How adoption for IVF couples could lead to a happier life
FOR couples who have pinned their hopes on conceiving a child through IVF, failure can be a devastating blow.
But a new study has found that, for those who go on to adopt, the earlier heartbreak can ultimately make for a happier family.
A study in Sweden found that couples who had adopted children after the disappointment of failing to conceive through fertility treatment appeared happier not only than other adoptive parents but even those who had children through natural means.
The researchers said it suggested that childless couples should be urged to consider adoption at a much earlier stage. It is a finding which boost the education secretary Michael Gove's drive to increase adoption rates in the UK.
The researchers, based at Gothenburg University, concluded that simply having children in the family had more impact on a couple's state if mind than whether they were biologically their own offspring.
Co-author Prof Marie Berg, of the university’s Sahlgrenska Academya, said that the "suffering" childless couples endure can itself be an ingredient in their later happiness.
"This [study] shows that quality of life is strongly linked with children, irrespective of whether they're the result of spontaneous pregnancies, adoption or step-children,” she said.
"The results show that it can be important to consider adoption as soon as couples seek medical help for infertility, especially now that we know that adoption enhances quality of life.
"As things stand, the issue of adoption is pursued only once IVF treatment has failed."
She added: “They may feel more happiness when they have gone through a lot of problems.”
Researchers comprising midwives and doctors at the Academy, studied quality of life between four and five and-a-half years after IVF treatment in 979 men and women in Sweden.
They were broken down into four groups, which included couples whose IVF treatment had failed and those whose treatment had resulted in children.
They also looked at those who did not have any fertility problems and those who, following unsuccessful IVF treatment, decided to adopt.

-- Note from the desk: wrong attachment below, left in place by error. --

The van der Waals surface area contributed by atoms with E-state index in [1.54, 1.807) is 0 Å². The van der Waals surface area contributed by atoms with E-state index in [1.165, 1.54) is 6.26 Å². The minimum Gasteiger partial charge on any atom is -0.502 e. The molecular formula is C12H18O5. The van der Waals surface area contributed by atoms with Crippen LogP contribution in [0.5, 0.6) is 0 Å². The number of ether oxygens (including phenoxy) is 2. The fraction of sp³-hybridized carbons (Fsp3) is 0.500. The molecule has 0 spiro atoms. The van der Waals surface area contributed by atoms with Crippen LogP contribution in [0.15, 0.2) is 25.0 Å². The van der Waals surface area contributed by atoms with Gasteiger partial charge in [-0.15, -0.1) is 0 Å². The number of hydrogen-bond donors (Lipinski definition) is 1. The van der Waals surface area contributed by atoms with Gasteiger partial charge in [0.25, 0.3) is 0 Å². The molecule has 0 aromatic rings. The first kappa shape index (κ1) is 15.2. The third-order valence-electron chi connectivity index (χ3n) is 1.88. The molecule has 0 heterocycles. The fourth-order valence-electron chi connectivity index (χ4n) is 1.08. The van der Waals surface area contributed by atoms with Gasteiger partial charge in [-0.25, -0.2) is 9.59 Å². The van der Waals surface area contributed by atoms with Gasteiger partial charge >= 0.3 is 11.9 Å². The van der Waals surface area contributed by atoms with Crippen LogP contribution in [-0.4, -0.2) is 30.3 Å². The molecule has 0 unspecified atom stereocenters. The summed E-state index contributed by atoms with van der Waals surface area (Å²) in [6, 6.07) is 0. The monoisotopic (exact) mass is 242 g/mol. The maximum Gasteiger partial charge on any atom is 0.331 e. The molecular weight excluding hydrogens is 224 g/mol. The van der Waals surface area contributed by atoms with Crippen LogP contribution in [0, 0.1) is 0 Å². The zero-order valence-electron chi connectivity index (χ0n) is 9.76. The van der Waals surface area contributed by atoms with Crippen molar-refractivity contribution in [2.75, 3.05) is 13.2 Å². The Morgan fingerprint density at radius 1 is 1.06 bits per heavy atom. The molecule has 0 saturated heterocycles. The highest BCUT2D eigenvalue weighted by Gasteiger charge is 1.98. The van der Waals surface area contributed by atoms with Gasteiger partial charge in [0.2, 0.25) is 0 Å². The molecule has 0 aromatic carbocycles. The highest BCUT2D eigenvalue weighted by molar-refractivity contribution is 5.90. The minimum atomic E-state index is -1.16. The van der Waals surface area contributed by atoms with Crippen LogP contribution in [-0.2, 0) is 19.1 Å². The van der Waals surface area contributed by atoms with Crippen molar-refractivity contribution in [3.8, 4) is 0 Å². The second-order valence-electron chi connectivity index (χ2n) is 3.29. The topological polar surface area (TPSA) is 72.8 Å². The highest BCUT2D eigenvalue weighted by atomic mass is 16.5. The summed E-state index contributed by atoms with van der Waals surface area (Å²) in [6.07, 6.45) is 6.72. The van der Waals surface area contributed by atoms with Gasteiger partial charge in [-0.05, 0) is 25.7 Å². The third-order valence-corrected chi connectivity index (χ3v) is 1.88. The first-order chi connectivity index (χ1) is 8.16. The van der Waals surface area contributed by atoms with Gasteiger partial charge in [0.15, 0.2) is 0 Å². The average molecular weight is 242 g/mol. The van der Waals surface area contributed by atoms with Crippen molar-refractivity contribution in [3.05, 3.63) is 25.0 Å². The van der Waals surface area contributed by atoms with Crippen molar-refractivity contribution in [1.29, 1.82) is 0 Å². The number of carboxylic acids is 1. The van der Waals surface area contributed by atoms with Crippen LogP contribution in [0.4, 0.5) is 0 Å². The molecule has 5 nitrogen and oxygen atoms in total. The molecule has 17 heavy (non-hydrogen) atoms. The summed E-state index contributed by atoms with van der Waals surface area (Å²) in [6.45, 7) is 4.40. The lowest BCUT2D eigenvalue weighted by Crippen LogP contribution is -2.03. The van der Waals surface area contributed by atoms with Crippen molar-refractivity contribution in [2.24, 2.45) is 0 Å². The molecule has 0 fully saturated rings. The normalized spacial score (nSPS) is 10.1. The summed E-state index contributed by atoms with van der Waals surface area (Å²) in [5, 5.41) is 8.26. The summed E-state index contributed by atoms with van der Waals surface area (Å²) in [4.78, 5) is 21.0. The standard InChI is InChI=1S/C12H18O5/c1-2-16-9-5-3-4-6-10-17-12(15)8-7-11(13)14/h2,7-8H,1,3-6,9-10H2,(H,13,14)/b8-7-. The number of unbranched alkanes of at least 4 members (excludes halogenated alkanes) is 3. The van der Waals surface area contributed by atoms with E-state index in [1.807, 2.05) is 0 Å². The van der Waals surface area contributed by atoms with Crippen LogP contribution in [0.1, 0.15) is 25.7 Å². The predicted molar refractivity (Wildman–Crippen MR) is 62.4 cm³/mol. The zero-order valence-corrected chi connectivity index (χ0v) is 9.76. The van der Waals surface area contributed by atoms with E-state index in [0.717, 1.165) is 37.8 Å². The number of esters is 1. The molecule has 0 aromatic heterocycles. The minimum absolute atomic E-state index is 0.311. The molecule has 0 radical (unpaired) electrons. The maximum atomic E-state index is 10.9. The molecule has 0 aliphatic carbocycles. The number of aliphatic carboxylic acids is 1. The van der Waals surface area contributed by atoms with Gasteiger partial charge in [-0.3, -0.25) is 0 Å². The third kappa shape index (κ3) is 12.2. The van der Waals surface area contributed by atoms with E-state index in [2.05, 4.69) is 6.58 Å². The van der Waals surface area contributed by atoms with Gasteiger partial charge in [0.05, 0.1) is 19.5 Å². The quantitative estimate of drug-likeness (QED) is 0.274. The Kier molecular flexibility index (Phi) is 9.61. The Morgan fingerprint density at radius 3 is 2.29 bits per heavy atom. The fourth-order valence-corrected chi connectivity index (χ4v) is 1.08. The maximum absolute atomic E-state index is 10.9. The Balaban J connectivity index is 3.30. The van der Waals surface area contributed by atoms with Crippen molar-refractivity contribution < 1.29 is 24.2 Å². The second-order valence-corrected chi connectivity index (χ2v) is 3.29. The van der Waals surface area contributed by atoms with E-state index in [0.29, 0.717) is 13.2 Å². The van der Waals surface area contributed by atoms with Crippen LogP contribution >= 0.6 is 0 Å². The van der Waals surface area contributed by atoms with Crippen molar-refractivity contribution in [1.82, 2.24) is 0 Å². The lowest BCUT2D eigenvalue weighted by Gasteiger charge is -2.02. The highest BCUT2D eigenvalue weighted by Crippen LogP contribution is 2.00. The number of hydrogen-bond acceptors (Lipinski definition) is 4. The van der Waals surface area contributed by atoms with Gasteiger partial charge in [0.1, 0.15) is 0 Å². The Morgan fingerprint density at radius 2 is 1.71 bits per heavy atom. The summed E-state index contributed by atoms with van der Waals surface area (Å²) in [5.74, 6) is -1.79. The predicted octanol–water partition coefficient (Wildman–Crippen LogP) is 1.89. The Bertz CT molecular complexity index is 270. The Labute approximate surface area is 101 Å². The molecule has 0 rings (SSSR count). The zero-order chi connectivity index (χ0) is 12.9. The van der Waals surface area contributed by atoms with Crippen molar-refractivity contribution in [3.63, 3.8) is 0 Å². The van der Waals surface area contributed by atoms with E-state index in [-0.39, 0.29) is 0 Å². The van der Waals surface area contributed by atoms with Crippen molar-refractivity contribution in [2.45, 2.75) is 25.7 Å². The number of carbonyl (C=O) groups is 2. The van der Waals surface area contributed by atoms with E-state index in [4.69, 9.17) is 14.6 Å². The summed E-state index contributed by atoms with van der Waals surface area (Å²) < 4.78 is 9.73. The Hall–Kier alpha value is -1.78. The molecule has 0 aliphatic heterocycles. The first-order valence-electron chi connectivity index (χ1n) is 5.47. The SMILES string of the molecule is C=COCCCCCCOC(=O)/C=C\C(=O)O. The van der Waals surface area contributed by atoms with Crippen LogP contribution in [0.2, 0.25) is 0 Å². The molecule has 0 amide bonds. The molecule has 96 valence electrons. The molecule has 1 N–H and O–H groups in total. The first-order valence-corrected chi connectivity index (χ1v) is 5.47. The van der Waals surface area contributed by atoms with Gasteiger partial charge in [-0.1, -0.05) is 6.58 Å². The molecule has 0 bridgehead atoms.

The groups were then asked to complete two questionnaires detailing their “psychological general well being (PGWB)” and one that assessed their “sense of coherence” (SOC).
They were also asked about their demographics, socio-economic situation and personal health.
The study found that quality of life, measured as psychological well-being and a feeling of connection, was highest among couples who had adopted.
They also suggested a better quality of life was recorded amongst couples who adopted after failed IVF treatment than either those, who remained childless or had not experienced fertility problems.
Those whose IVF treatment had failed and who were still childless showed the lowest levels of satisfaction with life.
But those who went on to adopt scored more highly across the board and were even found less likely to need medical care, used fewer medications, smoked less and reported less long term illness than other groups.
Prof Berg added: “Quality of life five years after adoption is high and as good as after having a spontaneously or IVF-conceived child.
“This holds true even when IVF fails, as long as there are other children in the family.
“It may be important to convey this information to couples beginning infertility work-up in order to reduce stress.”
Researchers involved in the study worked in fertility units at Sahlgrenska University Hospital, Skaraborg Hospital Skövde and the county hospitals in Borås and Uddevalla.
Their study, titled, "Quality of life after adopting compared with childbirth with or without assisted reproduction", was published in the journal Acta Obstetricia et Gynecologica Scandinavica.